Gleim, Schemel assemble workgroup to tackle PA’s FPR problem

04 March 2024- State Rep. Barb Gleim (R-Cumberland), a lawmaker and farmer, has been at the forefront of the issues surrounding food processing residual (FPR) waste for months, with many constituents in her district complaining about the odor and lack of regulations regarding FPR.

FPR is waste left over from food manufacturing, which can include vegetable peelings, raw meat scraps and liquid, like cleaning wastewater that includes blood, fat, hair and feathers.

In Pennsylvania, FPR can legally be applied to farmland as an inexpensive way to increase the amount of organic matter in soil. 

“FPR was one of the primary issues discussed at my annual Farmers Breakfast held back in the fall of 2023,” said Gleim. “Fortunately, PA Secretary of Agriculture Russell Redding was present for the breakfast and was able to hear firsthand the many concerns about this particular product used to fertilize agricultural lands, which include environmental contamination, noxious odors, and improper handling and application.”

Gleim’s efforts didn’t stop at her Farmers Breakfast. She continued to dive into the issue, attending local municipality town halls and meetings, and was quickly appointed a member of a newly formed statewide workgroup to come up with a plan to address the challenges FPR presents in the Commonwealth. Her colleagues, Rep. Paul Schemel and Rep. Paul Friel have also participated in the workgroup.

“Several surrounding states have already put policies in place to deal with FPR,” said Gleim. “Right now, Pennsylvania is lagging behind, so we need to act quickly to make sure these waste byproducts coming into Pennsylvania from outside the state are regulated and safe for the environment and our farmlands, are transported and stored appropriately, and are not a nuisance to residents surrounding our agricultural lands.”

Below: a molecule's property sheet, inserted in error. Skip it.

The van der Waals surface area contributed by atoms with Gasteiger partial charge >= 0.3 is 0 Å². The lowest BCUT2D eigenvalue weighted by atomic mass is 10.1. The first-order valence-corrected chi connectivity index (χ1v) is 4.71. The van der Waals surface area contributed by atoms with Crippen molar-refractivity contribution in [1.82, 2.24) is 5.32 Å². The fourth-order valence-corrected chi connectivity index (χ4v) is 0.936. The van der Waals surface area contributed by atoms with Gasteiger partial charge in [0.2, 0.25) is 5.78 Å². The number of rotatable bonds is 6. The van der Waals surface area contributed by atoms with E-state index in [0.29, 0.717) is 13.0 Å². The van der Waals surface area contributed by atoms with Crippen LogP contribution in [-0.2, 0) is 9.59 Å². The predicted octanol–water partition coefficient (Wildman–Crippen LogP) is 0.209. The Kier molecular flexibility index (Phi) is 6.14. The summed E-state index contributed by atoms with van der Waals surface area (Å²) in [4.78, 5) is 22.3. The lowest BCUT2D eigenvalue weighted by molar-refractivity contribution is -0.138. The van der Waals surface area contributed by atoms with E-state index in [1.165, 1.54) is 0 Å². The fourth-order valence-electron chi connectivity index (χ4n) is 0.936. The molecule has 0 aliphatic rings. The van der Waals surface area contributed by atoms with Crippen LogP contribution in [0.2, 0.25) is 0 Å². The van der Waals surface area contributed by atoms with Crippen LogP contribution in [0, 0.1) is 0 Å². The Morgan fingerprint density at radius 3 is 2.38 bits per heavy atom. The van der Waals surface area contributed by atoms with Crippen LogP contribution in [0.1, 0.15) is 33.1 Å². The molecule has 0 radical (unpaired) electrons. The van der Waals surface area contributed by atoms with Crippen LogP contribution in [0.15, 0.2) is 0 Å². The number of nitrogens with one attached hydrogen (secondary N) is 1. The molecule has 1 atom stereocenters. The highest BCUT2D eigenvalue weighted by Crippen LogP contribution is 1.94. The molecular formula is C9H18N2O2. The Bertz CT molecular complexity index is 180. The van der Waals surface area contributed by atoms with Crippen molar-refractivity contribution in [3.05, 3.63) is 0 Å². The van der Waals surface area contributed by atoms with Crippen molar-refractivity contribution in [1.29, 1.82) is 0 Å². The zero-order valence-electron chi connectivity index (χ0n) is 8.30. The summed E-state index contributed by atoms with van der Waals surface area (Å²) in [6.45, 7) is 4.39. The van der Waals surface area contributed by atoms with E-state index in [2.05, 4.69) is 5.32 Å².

Redding, during a recent House Appropriations Committee hearing, talked about the need to address FPR because current state regulations are lacking. Redding’s comments can be viewed here.

Gleim, along with several colleagues, have worked on a co-sponsorship memo and legislation to update the Solid Waste Management Act to:

  • Differentiate between various sources of FPR and create a classification based upon their potential risk to farms and community. These distinct categories of FPR will be used to guide safe storage, handling and application requirements of FPR material.
  • Require FPR sourced from animal products or animal product waste to be processed by a digester and/or tested and treated then introduced via injection or timed incorporation.
  • Require documentation of the makeup of FPR and nutrients provided prior to being applied to farmland.
  • Require the nutrient levels of FPR to be included with any application plan before being applied to farmland.
  • Require the application plan to be reviewed by a local conservation district before FPR is applied to farmland.
  • Require brokers and haulers of FPR to be licensed by the Commonwealth.
  • Determine oversight process and authority.

The last meeting of the workgroup was held on Feb. 29 and a follow-up meeting will be occurring at the end of March to finalize workable details to the legislation and current statute.

Gleim explains more about FPR and what is being done at the state level in this video.